Doctors with the iSR’obot (tm) Mona Lisa machine.

It wouldn’t be right not to talk about prostate cancer, a disease that only affects men, especially during November while it’s Men’s Health Awareness Month.

In 2016, more than 180,890 men will be diagnosed with prostate cancer, the second leading cause of cancer death in men. Next to skin cancer, prostate cancer is the most common cancer in American men. 

“Men’s health and prostate cancer are topics that many tend to shy away from, but they need to be discussed more openly,” said Soroush Rais-Bahrami, M.D., assistant professor in the University of Alabama at Birmingham Department of Urology and founding member of the UAB Program for Personalized Prostate Cancer Care. “One out of eight men will be diagnosed with prostate cancer in his life.”

The prostate is a reproductive gland in men located between the bladder and the penis. The fluid from the prostate is discharged into the urethra at the time of ejaculation as part of the semen to nourish and stabilize sperm for reproductive purposes.

Prevention

Men should begin screening for prostate cancer at age 50. This can be done during their annual exam with a discussion about prostate cancer risks factors. A blood test can be done to measure a biomarker called prostate-specific antigen (PSA) to identify a man’s risk of prostate cancer, along with a digital rectal exam. Once a blood test shows signs of higher PSA levels, a tissue biopsy is required to help determine the grade and stage of the prostate cancer.

“Many men do not know their family history of prostate cancer because men tend not to talk about their health concerns, even with children and other family members,” Rais-Bahrami said. “It is important to discuss family history due to the significantly higher risk for men with a first-degree relative who has been diagnosed with prostate cancer.”

Signs and Symptoms

Symptoms of prostate cancer are rare, and many men show no symptoms before being diagnosed. In advanced stages, symptoms may affect quality of life and may show in one of the following ways:

  • Problems urinating or the need to urinate more frequently, especially at night
  • Blood in the urine or semen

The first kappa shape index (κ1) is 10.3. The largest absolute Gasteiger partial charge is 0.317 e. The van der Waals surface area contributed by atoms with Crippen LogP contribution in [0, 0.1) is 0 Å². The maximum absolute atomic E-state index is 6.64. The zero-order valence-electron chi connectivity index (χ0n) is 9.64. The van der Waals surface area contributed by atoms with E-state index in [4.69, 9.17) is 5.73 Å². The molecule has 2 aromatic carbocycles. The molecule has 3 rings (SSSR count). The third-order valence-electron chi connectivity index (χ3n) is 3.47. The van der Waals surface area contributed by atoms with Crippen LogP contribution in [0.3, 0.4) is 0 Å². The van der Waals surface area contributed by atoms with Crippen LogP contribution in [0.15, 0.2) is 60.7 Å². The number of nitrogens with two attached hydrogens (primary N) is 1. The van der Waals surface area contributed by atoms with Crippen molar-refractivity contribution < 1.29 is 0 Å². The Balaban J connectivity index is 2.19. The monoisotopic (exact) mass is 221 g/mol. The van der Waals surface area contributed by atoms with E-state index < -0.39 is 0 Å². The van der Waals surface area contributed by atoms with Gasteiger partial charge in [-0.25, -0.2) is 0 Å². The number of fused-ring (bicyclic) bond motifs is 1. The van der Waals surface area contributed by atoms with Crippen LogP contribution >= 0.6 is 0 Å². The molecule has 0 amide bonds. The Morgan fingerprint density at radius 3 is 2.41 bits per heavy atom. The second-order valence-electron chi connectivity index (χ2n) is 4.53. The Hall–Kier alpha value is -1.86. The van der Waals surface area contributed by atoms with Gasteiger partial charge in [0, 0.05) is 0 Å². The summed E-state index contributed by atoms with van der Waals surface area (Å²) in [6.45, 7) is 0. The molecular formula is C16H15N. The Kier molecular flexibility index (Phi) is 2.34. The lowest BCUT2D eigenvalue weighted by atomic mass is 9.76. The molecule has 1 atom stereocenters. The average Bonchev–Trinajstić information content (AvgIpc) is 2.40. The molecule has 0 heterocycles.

• Trouble getting an erection
  • Pain in the hips, back (spine), chest (ribs), or other areas the cancer may have spread
  • Weakness or numbness in the legs or feet

Most of these symptoms are more likely to be caused by something else, but it is still important to discuss with a doctor, especially to determine risk factors.

Risk Factors

Some risk factors are controllable and others are not. According to the American Cancer Society, the following are some risk factors for prostate cancer:

  • Age: The chance of having prostate cancer increases rapidly after the age of 50. About 6 in 10 cases are in men over the age of 65.
  • Race: Prostate cancer occurs more often in African American men. African American men are also twice as likely to die from prostate cancer than white men.
  • Family History: Having a father or brother with prostate cancer more than doubles a man’s risk of developing it. The risk is much higher for men who have several relatives with prostate cancer.

Other risk factors may include: diet, obesity, smoking, inflammation, and some sexually transmitted infections.

Treatment

“Treatment is based on the patient’s overall health and what works best in treating the patient to ultimately cure the cancer and help the patient preserve an excellent quality of life,” Rais-Bahrami said.

In the earliest stages of low-grade prostate cancer, and with the consultation of a physician, men can opt for active surveillance, which is when the doctor does not prescribe immediate treatment, but watches the cancer cells closely to postpone treatment with curative intent, perhaps for years. Other treatment options include: 

  • Surgery, which includes removing the entire prostate gland and occasionally regional lymph node tissues
  • Radiation therapy, or beams of radiation focused on the prostate
  • Hormone therapy, which reduces levels of male hormones to stop them from affecting prostate cancer cells
  • High-intensity, focused ultrasound therapy, or high-energy sound waves that destroy cancer cells
  • Cryosurgery, or the use of extreme cold temperatures to freeze and kill cancer cells

“Prostate cancer is a treatable disease and can be cured if caught in early stages,” Rais-Bahrami said. “This is why it is important to receive routine screenings and have early detection when present.”

To help with personalized care of patients, UAB offers magnetic resonance imaging and ultrasound fusion-guided biopsy. The image fusion allows doctors to target a direct tissue sampling of an individual based on imaging areas of concern that can be tested for prostate cancer.

""the iSR’obot (tm) Mona Lisa machine.

Current Research

New research for prostate cancer is on the horizon, including the ongoing search for better biomarkers that indicate the presence of prostate cancer. At UAB, prostate cancer research is focused on advanced imaging and biomarker development, and hopes of defining the best way toward focal therapy of prostate cancer. UAB has become one of two beta sites in the United States to receive the iSR’obot (tm) Mona Lisa machine. This machine helps surgeons diagnose prostate cancer in earlier stages with imaging guidance and provides precise location mapping to help with targeting cancer cells for treatment.